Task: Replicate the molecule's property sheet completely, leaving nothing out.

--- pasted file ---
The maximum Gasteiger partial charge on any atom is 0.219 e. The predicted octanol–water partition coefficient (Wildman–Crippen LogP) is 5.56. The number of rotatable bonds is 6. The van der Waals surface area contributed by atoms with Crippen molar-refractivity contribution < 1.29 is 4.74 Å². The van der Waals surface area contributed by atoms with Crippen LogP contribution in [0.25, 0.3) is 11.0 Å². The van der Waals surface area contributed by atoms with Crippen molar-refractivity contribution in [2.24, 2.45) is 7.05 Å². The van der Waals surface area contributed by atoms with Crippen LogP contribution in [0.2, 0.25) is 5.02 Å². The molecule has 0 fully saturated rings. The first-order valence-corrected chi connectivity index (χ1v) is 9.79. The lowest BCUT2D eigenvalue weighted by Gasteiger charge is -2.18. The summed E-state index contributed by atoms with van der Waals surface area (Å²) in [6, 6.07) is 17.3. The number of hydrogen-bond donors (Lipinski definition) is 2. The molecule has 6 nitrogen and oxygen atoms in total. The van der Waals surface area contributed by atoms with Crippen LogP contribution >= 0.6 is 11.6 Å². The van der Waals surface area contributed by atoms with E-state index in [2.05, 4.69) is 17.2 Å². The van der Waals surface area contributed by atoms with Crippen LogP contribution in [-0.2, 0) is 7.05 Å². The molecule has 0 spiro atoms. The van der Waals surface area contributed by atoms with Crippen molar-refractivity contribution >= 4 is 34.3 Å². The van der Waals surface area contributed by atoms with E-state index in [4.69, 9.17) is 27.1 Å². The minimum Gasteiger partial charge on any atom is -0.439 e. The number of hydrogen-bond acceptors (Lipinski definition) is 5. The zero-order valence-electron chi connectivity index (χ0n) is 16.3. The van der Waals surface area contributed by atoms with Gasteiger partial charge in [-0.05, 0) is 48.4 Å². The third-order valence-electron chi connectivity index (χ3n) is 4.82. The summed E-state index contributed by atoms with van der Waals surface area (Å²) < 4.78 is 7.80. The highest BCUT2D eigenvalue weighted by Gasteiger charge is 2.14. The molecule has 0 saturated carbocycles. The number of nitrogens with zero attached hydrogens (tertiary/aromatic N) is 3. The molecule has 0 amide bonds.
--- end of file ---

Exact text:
The maximum Gasteiger partial charge on any atom is 0.219 e. The predicted octanol–water partition coefficient (Wildman–Crippen LogP) is 5.56. The number of rotatable bonds is 6. The van der Waals surface area contributed by atoms with Crippen molar-refractivity contribution < 1.29 is 4.74 Å². The van der Waals surface area contributed by atoms with Crippen LogP contribution in [0.25, 0.3) is 11.0 Å². The van der Waals surface area contributed by atoms with Crippen molar-refractivity contribution in [2.24, 2.45) is 7.05 Å². The van der Waals surface area contributed by atoms with Crippen LogP contribution in [0.2, 0.25) is 5.02 Å². The molecule has 0 fully saturated rings. The first-order valence-corrected chi connectivity index (χ1v) is 9.79. The lowest BCUT2D eigenvalue weighted by Gasteiger charge is -2.18. The summed E-state index contributed by atoms with van der Waals surface area (Å²) in [6, 6.07) is 17.3. The number of hydrogen-bond donors (Lipinski definition) is 2. The molecule has 6 nitrogen and oxygen atoms in total. The van der Waals surface area contributed by atoms with Crippen LogP contribution >= 0.6 is 11.6 Å². The van der Waals surface area contributed by atoms with E-state index in [2.05, 4.69) is 17.2 Å². The van der Waals surface area contributed by atoms with Crippen LogP contribution in [-0.2, 0) is 7.05 Å². The molecule has 0 spiro atoms. The van der Waals surface area contributed by atoms with Crippen molar-refractivity contribution >= 4 is 34.3 Å². The van der Waals surface area contributed by atoms with E-state index in [4.69, 9.17) is 27.1 Å². The minimum Gasteiger partial charge on any atom is -0.439 e. The number of hydrogen-bond acceptors (Lipinski definition) is 5. The zero-order valence-electron chi connectivity index (χ0n) is 16.3. The van der Waals surface area contributed by atoms with Gasteiger partial charge in [-0.05, 0) is 48.4 Å². The third-order valence-electron chi connectivity index (χ3n) is 4.82. The summed E-state index contributed by atoms with van der Waals surface area (Å²) < 4.78 is 7.80. The highest BCUT2D eigenvalue weighted by Gasteiger charge is 2.14. The molecule has 0 saturated carbocycles. The number of nitrogens with zero attached hydrogens (tertiary/aromatic N) is 3. The molecule has 0 amide bonds.